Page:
Dairy news world report: Arla in JV with Juhayna; Anuga show in Istanbul called successful; Grupo Lala opens milk plant Nicaragua
In the Asia/Pacific region, Fonterra completes a mozzarella plant in New Zealand.
Arla Foods/Juhayna JV will sell Arla dairy foods in Egypt
Arla Foods and the Egypt-based dairy company Juhayna have agreed to form a joint venture which will sell Arla’s products across Egypt.
Arla Foods is an international dairy company owned by 13.500 farmers from Denmark, Sweden, the UK, Germany, Belgium, Luxemburg and the Netherlands. Juhayna Food Industries is Egypt’s leading manufacturer of UHT-milk, yoghurt and juice. www.juhayna.com
The new company, to be named ArJu Food Industries, will target an October 2015 start of sales operations. Arla expects its revenue in Egypt to exceed 90 million euro in 2020.
Juhayna owns 51% of the new joint venture company, while Arla owns 49%. However, Arla will be in charge of the daily management of the joint venture. The ambition is for the company to also start up local production in Egypt. The joint venture is expected to have 40 to 50 employees, growing to more than 100 within the next year or two.
Juhayna has a very limited production of butter, cheese and cream, which Arla has specialized in across the Middle East and Africa. The joint venture company will sell Arla’s products in Egypt.
“It is a very good match for both parties. Juhayna has a nationwide distribution network, and we are not competing within the same product categories. Together we now get a broader product portfolio, which strengthens the business of both parties,” said Arla’s senior director of the Middle East & Africa, Rasmus Malmbak Kjeldsen.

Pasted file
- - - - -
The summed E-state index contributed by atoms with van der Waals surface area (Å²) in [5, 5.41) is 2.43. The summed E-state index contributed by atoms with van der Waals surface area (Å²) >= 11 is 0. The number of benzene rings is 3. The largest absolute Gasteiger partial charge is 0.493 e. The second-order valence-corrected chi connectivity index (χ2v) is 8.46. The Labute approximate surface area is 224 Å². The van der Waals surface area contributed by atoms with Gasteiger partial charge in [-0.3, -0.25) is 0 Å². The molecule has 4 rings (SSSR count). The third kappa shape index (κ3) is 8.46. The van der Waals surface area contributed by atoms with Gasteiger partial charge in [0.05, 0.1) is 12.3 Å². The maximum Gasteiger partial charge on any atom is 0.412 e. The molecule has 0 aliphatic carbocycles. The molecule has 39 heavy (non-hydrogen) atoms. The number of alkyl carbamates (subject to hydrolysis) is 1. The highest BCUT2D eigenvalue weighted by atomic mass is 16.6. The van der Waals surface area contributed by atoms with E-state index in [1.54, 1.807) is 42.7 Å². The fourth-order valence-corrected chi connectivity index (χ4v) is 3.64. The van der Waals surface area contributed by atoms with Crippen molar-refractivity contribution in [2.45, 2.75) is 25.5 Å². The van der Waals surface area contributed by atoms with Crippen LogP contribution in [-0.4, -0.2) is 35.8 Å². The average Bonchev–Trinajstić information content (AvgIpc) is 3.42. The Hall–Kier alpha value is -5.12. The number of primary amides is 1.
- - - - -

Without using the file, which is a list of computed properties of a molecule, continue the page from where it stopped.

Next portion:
The retail structure in Egypt is characterized by a limited amount of supermarket chains and countless small one-man shops that need goods delivered straight to the door. Consequently, Juhayna has developed a distribution network that covers the entire country.
“Our products will now be able to reach all corners of Egypt. Today our business is merely scraping the surface, but now we will be able to drastically expand our distribution to reach millions of new consumers,” said Rasmus Malmbak Kjeldsen.
Source: Arla Foods
Anuga calls its AnuFood Eurasia show in Istanbul ‘a success’
The first edition of AnuFood Eurasia, a three-day trade fair at the Tüyap Fair Convention and Congress Center in Istanbul, featured 212 suppliers from 29 countries. Foreign participation was 42%. About 6,000 trade visitors with an international share of 25% from around 70 countries gathered information and placed orders. The fair was jointly organized by Koelnmesse and Reed Tüyap.
Exhibitors presented fine food, frozen foods, meat and dairy products, chilled and fresh foods, bread, baked goods, sweets, beverages, organic foods and Halal products. Services, associations, organizations and IT service providers also participated. The next edition of AnuFood Eurasia is scheduled from April 14 to 16, 2016.
Source: Koelnmesse GmbH
Han van Hagen (pictured) is the new managing director of Numidia B.V., Roermond, The Netherlands. Numidia is an international trading company in dairy products and related food ingredients.